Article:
Where Exactly Is Nova Scotia?
Last Updated on December 8, 2020 by Ephraim Iyodo
Where is Nova Scotia In The World?
Well, Nova Scotia is a provincial area in eastern Canada with Halifax as it provincial capital city.
With a population of 971,395 as of 2019, Nova Scotia is the most populated of Canada’s four Atlantic provinces(along with New Brunswick, Ontario, and Quebec)that constituted the Dominion of Canada in 1867.
It is the second most populated province in the country and the second most populous province in size, both after neighboring Prince Edward Island.
It covers an area of 55,284 square kilometers (21,345 square miles), including Cape Breton Island and 3,800 other coastal islands.
The peninsula, which forms the mainland of Nova Scotia, is connected to the rest of North America by the isthmus of Cinquiecto, the land border of the province with New Brunswick.
The province borders the Gulf of Fundy in the west and the Atlantic Ocean in the south and east, and is separated from Prince Edward Island and Newfoundland Island by the Straits of Northumberland and Cabot, respectively.
Nova Scotia is one of Canada’s maritime provinces (along with New Brunswick and Prince Edward Island) and its past and present is closely linked to the maritime life of fishing, shipbuilding and transatlantic shipping.
It was the site of the first permanent European settlement in North America north of Florida when the French founded a fur trade point in 1605 in Port Royal (near present-day Annapolis Royal).
Early researchers gave the area the name Acadia (French: Acadia), which is probably a distortion of the word used by the local Mi’kmaq.
The current name of the province, meaning “Nova Scotia” in Latin, is the result of brief Scottish claims to the region in the 1620s. It covers an area of 21,345 square miles (55,284 square kilometers). Populaton: (2016) 923 598; (2019 – Est.) 971 395.
People Of Nova Scotia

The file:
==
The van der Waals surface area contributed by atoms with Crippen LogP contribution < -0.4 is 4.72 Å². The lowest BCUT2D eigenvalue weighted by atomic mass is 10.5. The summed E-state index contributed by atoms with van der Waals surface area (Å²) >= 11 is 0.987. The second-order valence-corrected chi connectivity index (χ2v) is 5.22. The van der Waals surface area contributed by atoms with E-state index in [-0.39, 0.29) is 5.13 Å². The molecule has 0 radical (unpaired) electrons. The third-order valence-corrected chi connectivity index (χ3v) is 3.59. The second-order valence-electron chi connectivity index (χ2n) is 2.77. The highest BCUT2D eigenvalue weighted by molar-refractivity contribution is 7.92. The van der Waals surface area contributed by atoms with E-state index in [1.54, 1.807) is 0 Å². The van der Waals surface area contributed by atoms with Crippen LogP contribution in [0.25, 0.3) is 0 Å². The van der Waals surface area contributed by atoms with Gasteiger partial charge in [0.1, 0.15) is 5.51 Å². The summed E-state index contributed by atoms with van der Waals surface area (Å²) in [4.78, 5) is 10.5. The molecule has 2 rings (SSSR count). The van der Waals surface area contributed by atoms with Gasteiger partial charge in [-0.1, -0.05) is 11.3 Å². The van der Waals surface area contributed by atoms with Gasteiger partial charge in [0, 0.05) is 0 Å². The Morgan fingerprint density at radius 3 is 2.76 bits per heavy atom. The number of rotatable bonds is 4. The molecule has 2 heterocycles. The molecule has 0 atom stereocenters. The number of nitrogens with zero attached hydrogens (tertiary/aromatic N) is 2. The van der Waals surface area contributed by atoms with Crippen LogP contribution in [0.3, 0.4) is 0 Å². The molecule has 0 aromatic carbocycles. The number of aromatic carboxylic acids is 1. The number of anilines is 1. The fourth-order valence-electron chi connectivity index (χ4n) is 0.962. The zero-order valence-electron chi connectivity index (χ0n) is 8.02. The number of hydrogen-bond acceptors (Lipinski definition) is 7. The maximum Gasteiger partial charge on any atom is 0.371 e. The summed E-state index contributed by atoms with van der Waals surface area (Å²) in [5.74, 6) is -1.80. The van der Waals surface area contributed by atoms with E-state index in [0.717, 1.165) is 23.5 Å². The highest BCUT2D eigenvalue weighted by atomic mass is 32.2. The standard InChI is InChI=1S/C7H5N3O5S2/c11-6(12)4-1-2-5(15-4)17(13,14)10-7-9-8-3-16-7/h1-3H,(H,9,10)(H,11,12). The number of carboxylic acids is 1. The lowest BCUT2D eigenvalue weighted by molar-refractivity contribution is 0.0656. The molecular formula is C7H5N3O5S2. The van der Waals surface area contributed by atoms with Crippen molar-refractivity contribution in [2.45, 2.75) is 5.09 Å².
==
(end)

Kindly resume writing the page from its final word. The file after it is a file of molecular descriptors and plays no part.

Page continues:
The Mi’kmaq people had occupied the area for centuries before the arrival of the first Europeans in the late 15th century.
Primarily hunters and gatherers, the Mi’kmaq ranged over the Maritime Provinces and into the Gaspé Peninsula and later spread to Newfoundland and New England.
Their Algonquian language is reflected in such Nova Scotian place-names as Musquodoboit, Pugwash, and Shubenacadie. Many of Nova Scotia’s Mi’kmaq people now live on reservations.
About one-eighth of Nova Scotia’s population is at least partially descended from the Acadian French, some of whom returned from exile after the end of French-English conflict in North America in 1763.
Acadian communities, with a lively Acadian culture, are located in southwestern Nova Scotia and on Cape Breton Island.
Most of the remaining people are descended from settlers from the British Isles and from what is now the United States.
In the second half of the 18th century, settlers from New England (known as Planters) and, later, American colonists loyal to Great Britain during the American Revolution (known as United Empire Loyalists) settled much of western and northern Nova Scotia, with scattered settlements elsewhere.
Settlers from England (Yorkshire) and Scotland populated northern and eastern Nova Scotia; the Scots, who settled in substantial numbers in Cape Breton, gave the province a strong Gaelic culture.
Irish migration, especially in the 19th century, greatly expanded the population of the Halifax region, among others. German immigrants in the 1750s founded the seaport of Lunenburg.
Since the 20th century there have been small migrations of Dutch, Italians, Poles, Arabs, Chinese, South Asians and other peoples, especially to the urban centers of Halifax and Sydney.
The small black population of the province included descendants of slaves brought to the colony in the XVIII century, as well as descendants of loyal black people; Western Indian immigrants contributed to the growth of the black population.
English is the only language spoken by the vast majority of the population.
There are few new Scots who speak only French.
However, both Gaelic and the Mi’kmaq language have experienced a revival in recent years.
About a third of Nova Scotians are Roman Catholics; among Protestant denominations, the United Church of Canada is the largest, followed by the Anglican and Baptist churches.
Urbanization was an important trend in the 20th century, but almost half of Nova Scotia’s residents still live outside the larger communities.